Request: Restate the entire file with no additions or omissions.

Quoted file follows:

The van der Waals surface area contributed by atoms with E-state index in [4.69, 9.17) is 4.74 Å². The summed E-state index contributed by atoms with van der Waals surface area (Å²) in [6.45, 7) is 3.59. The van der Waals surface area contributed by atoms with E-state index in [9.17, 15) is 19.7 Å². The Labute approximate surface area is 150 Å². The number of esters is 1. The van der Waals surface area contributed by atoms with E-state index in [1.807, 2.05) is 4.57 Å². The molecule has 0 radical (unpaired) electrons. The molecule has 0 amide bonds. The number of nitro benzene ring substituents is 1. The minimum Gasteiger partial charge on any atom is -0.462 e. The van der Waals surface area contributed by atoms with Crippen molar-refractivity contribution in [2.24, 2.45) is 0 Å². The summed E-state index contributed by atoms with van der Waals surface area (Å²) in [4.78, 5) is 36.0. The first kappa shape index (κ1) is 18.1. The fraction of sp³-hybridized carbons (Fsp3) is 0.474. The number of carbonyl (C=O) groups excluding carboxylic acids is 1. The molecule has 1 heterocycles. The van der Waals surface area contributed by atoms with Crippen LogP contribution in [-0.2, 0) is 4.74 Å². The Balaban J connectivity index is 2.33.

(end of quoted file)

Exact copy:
The van der Waals surface area contributed by atoms with E-state index in [4.69, 9.17) is 4.74 Å². The summed E-state index contributed by atoms with van der Waals surface area (Å²) in [6.45, 7) is 3.59. The van der Waals surface area contributed by atoms with E-state index in [9.17, 15) is 19.7 Å². The Labute approximate surface area is 150 Å². The number of esters is 1. The van der Waals surface area contributed by atoms with E-state index in [1.807, 2.05) is 4.57 Å². The molecule has 0 radical (unpaired) electrons. The molecule has 0 amide bonds. The number of nitro benzene ring substituents is 1. The minimum Gasteiger partial charge on any atom is -0.462 e. The van der Waals surface area contributed by atoms with Crippen molar-refractivity contribution in [2.24, 2.45) is 0 Å². The summed E-state index contributed by atoms with van der Waals surface area (Å²) in [4.78, 5) is 36.0. The first kappa shape index (κ1) is 18.1. The fraction of sp³-hybridized carbons (Fsp3) is 0.474. The number of carbonyl (C=O) groups excluding carboxylic acids is 1. The molecule has 1 heterocycles. The van der Waals surface area contributed by atoms with Crippen LogP contribution in [-0.2, 0) is 4.74 Å². The Balaban J connectivity index is 2.33.